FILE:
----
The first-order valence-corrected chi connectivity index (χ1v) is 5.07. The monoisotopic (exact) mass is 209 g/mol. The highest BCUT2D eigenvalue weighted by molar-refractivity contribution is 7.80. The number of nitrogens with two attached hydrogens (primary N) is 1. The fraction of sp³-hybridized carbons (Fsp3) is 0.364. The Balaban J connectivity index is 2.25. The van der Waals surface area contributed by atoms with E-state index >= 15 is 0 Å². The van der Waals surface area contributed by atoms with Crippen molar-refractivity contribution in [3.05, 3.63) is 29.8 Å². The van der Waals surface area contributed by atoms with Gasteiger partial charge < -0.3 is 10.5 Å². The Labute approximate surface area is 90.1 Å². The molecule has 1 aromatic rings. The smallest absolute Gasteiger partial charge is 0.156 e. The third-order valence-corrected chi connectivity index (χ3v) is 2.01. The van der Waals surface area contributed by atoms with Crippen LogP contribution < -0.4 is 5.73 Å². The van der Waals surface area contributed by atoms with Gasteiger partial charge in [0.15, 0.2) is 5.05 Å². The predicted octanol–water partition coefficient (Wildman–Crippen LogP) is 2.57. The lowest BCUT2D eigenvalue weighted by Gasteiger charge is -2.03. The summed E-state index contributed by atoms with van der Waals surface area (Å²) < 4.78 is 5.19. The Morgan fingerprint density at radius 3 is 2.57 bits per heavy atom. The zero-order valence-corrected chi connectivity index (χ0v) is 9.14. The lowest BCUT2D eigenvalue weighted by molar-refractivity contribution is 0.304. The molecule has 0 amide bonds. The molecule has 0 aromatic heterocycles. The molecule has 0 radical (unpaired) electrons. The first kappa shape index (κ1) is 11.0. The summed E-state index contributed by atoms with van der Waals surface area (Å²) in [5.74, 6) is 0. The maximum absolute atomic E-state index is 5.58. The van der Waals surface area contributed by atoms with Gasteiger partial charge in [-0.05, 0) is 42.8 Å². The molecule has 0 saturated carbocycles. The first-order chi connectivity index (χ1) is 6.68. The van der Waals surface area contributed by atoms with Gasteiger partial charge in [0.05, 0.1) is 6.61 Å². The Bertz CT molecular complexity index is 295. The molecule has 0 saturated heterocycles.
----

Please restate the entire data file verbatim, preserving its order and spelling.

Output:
The first-order valence-corrected chi connectivity index (χ1v) is 5.07. The monoisotopic (exact) mass is 209 g/mol. The highest BCUT2D eigenvalue weighted by molar-refractivity contribution is 7.80. The number of nitrogens with two attached hydrogens (primary N) is 1. The fraction of sp³-hybridized carbons (Fsp3) is 0.364. The Balaban J connectivity index is 2.25. The van der Waals surface area contributed by atoms with E-state index >= 15 is 0 Å². The van der Waals surface area contributed by atoms with Crippen molar-refractivity contribution in [3.05, 3.63) is 29.8 Å². The van der Waals surface area contributed by atoms with Gasteiger partial charge < -0.3 is 10.5 Å². The Labute approximate surface area is 90.1 Å². The molecule has 1 aromatic rings. The smallest absolute Gasteiger partial charge is 0.156 e. The third-order valence-corrected chi connectivity index (χ3v) is 2.01. The van der Waals surface area contributed by atoms with Crippen LogP contribution < -0.4 is 5.73 Å². The van der Waals surface area contributed by atoms with Gasteiger partial charge in [0.15, 0.2) is 5.05 Å². The predicted octanol–water partition coefficient (Wildman–Crippen LogP) is 2.57. The lowest BCUT2D eigenvalue weighted by Gasteiger charge is -2.03. The summed E-state index contributed by atoms with van der Waals surface area (Å²) < 4.78 is 5.19. The Morgan fingerprint density at radius 3 is 2.57 bits per heavy atom. The zero-order valence-corrected chi connectivity index (χ0v) is 9.14. The lowest BCUT2D eigenvalue weighted by molar-refractivity contribution is 0.304. The molecule has 0 amide bonds. The molecule has 0 aromatic heterocycles. The molecule has 0 radical (unpaired) electrons. The first kappa shape index (κ1) is 11.0. The summed E-state index contributed by atoms with van der Waals surface area (Å²) in [5.74, 6) is 0. The maximum absolute atomic E-state index is 5.58. The van der Waals surface area contributed by atoms with Gasteiger partial charge in [-0.05, 0) is 42.8 Å². The molecule has 0 saturated carbocycles. The first-order chi connectivity index (χ1) is 6.68. The van der Waals surface area contributed by atoms with Gasteiger partial charge in [0.05, 0.1) is 6.61 Å². The Bertz CT molecular complexity index is 295. The molecule has 0 saturated heterocycles.